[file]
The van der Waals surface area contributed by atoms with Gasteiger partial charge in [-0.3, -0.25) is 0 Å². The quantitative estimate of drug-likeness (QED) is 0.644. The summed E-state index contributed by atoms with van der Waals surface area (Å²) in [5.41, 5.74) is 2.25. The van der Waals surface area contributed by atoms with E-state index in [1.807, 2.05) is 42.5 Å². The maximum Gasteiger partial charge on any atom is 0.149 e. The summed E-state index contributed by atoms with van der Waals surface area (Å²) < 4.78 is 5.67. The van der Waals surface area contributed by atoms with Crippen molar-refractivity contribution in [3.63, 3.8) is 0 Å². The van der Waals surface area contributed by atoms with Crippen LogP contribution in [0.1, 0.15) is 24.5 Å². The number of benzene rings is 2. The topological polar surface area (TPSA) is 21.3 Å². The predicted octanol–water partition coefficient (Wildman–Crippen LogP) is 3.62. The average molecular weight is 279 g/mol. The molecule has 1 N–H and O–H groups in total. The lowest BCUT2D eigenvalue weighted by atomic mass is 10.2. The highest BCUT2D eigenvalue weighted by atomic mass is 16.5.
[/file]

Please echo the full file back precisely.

The van der Waals surface area contributed by atoms with Gasteiger partial charge in [-0.3, -0.25) is 0 Å². The quantitative estimate of drug-likeness (QED) is 0.644. The summed E-state index contributed by atoms with van der Waals surface area (Å²) in [5.41, 5.74) is 2.25. The van der Waals surface area contributed by atoms with E-state index in [1.807, 2.05) is 42.5 Å². The maximum Gasteiger partial charge on any atom is 0.149 e. The summed E-state index contributed by atoms with van der Waals surface area (Å²) < 4.78 is 5.67. The van der Waals surface area contributed by atoms with Crippen molar-refractivity contribution in [3.63, 3.8) is 0 Å². The van der Waals surface area contributed by atoms with Crippen LogP contribution in [0.1, 0.15) is 24.5 Å². The number of benzene rings is 2. The topological polar surface area (TPSA) is 21.3 Å². The predicted octanol–water partition coefficient (Wildman–Crippen LogP) is 3.62. The average molecular weight is 279 g/mol. The molecule has 1 N–H and O–H groups in total. The lowest BCUT2D eigenvalue weighted by atomic mass is 10.2. The highest BCUT2D eigenvalue weighted by atomic mass is 16.5.